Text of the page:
Cellulose as a public good
For this week, I will be reading the paper out of the Buckley group entitled:
"Competitive Exclusion and Metabolic Dependency among Microorganisms Structure the Cellulose Economy of an Agricultural Soil" in mBio
I am pretty excited for this one as it kinda perfectly blends my passion for soil science (and C cycling) and the production of specialized metabolites (like antibiotics). Let's get this going!
Cellulases and leaf litter decomposition
Bacteria that encode these cellulases are pretty well-distributed across the bacterial domain; however, many of the analyzed genomes lack complete degradation pathways for cellulose utilization . While this is great to know the phylogenetic distribution of known cellulose degraders, a comparitive genomics perspective is limited as it cannot relate the genomic potential to community dynamics. This is where the field of carbon utilization is super amazing!
Now that we have a brief background, let's dive in. Just a reminder that bacteria reside in communities. Meaning bacteria will have different life-history strategies like being a cellulose degrader. But if your neighbor is already releasing the enzymes to break down the cellulose, why would other bacteria need to also release MORE cellulases that require investment by the cell to produce and excrete. This means we can have a range of "cellulose utilizers" ranging from primary (and independent from other bacteria) degraders, incomplete cellulase degraders (only encoding some of the pathway), and opportunistic cheaters (who just gobble up the byproducts). This is where a major thought experiment can be underway and we can ask:
Why invest in extracellular enzyme production if others are just going to cheat? In other words, how does the bacteria "guarantee" a return on its investment?
The authors  use [13C]cellulose to group bacterial soils into a gradient of cellulose incorporation and used shotgun metagenomics to construct MAGs (metagenome assembled genomes). As the authors note, the MAGs were unable to recover abundant organisms and used a higher-level binning into "phylobins" at the Order level, as a side note they justify this by as the traits should be conserved at a phylogenetic level. Unsurprisingly, certain phylobins were enriched in [13C]cellulose while others were not. To get at the mechanisms driving these observations, the authors selected a representative genome (a bit unclear on this part - anyone want to help?) to compare the genomes for genomic traits, including genes related to surface attachment, motility, and specialized metabolism.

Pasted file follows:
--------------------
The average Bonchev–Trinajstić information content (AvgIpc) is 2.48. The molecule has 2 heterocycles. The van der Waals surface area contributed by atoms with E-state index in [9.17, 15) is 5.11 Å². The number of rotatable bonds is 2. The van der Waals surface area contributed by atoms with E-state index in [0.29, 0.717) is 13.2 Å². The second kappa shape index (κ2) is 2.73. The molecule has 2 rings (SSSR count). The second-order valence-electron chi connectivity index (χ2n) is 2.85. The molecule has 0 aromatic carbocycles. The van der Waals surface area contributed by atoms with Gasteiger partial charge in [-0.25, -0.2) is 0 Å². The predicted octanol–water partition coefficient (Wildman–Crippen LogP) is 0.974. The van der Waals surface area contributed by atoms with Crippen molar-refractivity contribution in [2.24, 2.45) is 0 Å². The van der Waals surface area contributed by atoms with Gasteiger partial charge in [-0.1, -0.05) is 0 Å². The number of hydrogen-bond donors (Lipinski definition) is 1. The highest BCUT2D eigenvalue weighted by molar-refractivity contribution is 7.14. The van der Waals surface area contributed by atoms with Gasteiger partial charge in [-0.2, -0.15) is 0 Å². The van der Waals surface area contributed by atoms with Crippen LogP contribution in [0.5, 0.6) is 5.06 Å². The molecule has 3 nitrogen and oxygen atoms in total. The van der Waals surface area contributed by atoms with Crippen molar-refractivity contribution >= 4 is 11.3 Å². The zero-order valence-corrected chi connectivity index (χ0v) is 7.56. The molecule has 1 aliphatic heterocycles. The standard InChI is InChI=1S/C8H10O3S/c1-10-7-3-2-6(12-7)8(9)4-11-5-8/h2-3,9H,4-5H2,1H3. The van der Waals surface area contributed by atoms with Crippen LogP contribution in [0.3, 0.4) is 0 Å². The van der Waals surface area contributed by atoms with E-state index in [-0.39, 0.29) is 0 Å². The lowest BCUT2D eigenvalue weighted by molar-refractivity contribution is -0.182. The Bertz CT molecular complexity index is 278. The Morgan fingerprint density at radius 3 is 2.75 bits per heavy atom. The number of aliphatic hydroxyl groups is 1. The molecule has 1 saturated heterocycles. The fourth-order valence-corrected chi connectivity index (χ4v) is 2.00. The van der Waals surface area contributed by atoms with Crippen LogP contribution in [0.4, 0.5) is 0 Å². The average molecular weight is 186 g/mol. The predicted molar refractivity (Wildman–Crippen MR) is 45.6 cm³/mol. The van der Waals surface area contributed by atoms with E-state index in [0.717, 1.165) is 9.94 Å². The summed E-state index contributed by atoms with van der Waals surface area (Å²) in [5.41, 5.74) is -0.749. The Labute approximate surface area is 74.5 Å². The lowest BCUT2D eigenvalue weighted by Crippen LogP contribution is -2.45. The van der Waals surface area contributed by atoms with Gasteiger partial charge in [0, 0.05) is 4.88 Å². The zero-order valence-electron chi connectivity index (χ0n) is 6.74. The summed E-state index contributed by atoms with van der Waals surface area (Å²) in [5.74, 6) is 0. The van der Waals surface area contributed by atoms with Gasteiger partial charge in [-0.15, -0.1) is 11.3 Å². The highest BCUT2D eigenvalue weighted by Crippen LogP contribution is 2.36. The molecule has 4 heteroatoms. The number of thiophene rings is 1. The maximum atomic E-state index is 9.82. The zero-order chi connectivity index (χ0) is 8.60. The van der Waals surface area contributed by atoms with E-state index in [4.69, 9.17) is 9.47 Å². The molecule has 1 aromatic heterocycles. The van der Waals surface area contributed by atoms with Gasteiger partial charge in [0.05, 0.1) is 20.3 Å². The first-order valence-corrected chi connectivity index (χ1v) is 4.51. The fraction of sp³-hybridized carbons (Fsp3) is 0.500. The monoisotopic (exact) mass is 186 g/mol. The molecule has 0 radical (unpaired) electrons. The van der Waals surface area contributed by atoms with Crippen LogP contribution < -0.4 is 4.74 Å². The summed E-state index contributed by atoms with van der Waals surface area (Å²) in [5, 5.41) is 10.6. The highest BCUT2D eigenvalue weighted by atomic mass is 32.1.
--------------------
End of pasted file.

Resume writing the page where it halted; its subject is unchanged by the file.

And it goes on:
[Funny result: the phylobin Cellulomonas was NOT enriched by [13C]cellulose.]
The authors find that [13C]cellulose enriched phylobins produce more carbohydrate-active enzymes and more antibiotics, suggesting an ecological trade-off. One question here is: there is a general physiological trade-off in growth v yield. However, the authors note here that the [13C]cellulose-enriched taxa do both, grow faster AND make the investment in extracellular molecules, including both carbohydrate-active enzymes and specialized metabolites.
1. How were the SM gene clusters linked to the proteomics? I am not familiar with proteomics at all, so generally curious how this was done.
2. What are the advantages of the slower growing, non-cellulolytic bacteria? If they cannot digest the substrate nor grow faster than the degraders, how do they persist in the community?
Anyone have additional thoughts???
1. Chase AB, Gomez-Lunar Z, Lopez AE, Li J, Allison SD, Martiny AC, Martiny JBH. (2018). Emergence of soil bacterial ecotypes along a climate gradient. Environmental Microbiology
2. Berlemont R, Martiny AC. (2012). Phylogenetic distribution of potential cellulases in bacteria. Applied and Environmental Microbiology
3. Doud DFR, Bowers RM, Schulz F, De Raad M, Deng K, Tarver A, Glasgow E, Meulen KV, Fox B, Deutsch S, Yoshikuni Y, Northen T, Hedlund BP, Singer SW, Ivanova N, Woyke T. (2020). Function-driven single-cell genomics uncovers cellulose-degrading bacteria from the rare biosphere. The ISME Journal
4. Wilhelm RC, Pepe-Ranney C, Weisenhorn P, Lipton M, Buckley DH. (2021). Competitive exclusion and metabolic dependency among microorganisms structure the cellulose economy of an agricultural soil. mBio
Some thoughts on some (small) things